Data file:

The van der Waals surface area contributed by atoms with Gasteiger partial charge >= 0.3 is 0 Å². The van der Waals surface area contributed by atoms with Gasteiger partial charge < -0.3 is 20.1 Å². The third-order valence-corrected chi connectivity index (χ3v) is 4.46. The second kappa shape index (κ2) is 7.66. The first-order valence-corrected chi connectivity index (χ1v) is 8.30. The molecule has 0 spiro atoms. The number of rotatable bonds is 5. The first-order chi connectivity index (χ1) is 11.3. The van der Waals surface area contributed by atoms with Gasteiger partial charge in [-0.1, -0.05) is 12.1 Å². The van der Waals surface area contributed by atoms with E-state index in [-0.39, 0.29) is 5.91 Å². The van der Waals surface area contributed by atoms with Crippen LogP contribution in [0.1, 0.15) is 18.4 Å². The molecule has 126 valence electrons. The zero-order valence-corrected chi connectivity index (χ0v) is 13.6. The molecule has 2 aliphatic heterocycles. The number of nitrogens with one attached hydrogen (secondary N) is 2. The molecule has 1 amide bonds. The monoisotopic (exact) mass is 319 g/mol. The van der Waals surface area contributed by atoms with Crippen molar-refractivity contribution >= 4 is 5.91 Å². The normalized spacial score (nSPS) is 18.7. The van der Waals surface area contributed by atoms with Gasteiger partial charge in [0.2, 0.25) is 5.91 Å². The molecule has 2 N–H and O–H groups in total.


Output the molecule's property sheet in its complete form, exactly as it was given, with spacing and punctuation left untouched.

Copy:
The van der Waals surface area contributed by atoms with Gasteiger partial charge >= 0.3 is 0 Å². The van der Waals surface area contributed by atoms with Gasteiger partial charge < -0.3 is 20.1 Å². The third-order valence-corrected chi connectivity index (χ3v) is 4.46. The second kappa shape index (κ2) is 7.66. The first-order valence-corrected chi connectivity index (χ1v) is 8.30. The molecule has 0 spiro atoms. The number of rotatable bonds is 5. The first-order chi connectivity index (χ1) is 11.3. The van der Waals surface area contributed by atoms with Gasteiger partial charge in [-0.1, -0.05) is 12.1 Å². The van der Waals surface area contributed by atoms with E-state index in [-0.39, 0.29) is 5.91 Å². The van der Waals surface area contributed by atoms with Crippen LogP contribution in [0.1, 0.15) is 18.4 Å². The molecule has 126 valence electrons. The zero-order valence-corrected chi connectivity index (χ0v) is 13.6. The molecule has 2 aliphatic heterocycles. The number of nitrogens with one attached hydrogen (secondary N) is 2. The molecule has 1 amide bonds. The monoisotopic (exact) mass is 319 g/mol. The van der Waals surface area contributed by atoms with Crippen molar-refractivity contribution >= 4 is 5.91 Å². The normalized spacial score (nSPS) is 18.7. The van der Waals surface area contributed by atoms with Gasteiger partial charge in [0.2, 0.25) is 5.91 Å². The molecule has 2 N–H and O–H groups in total.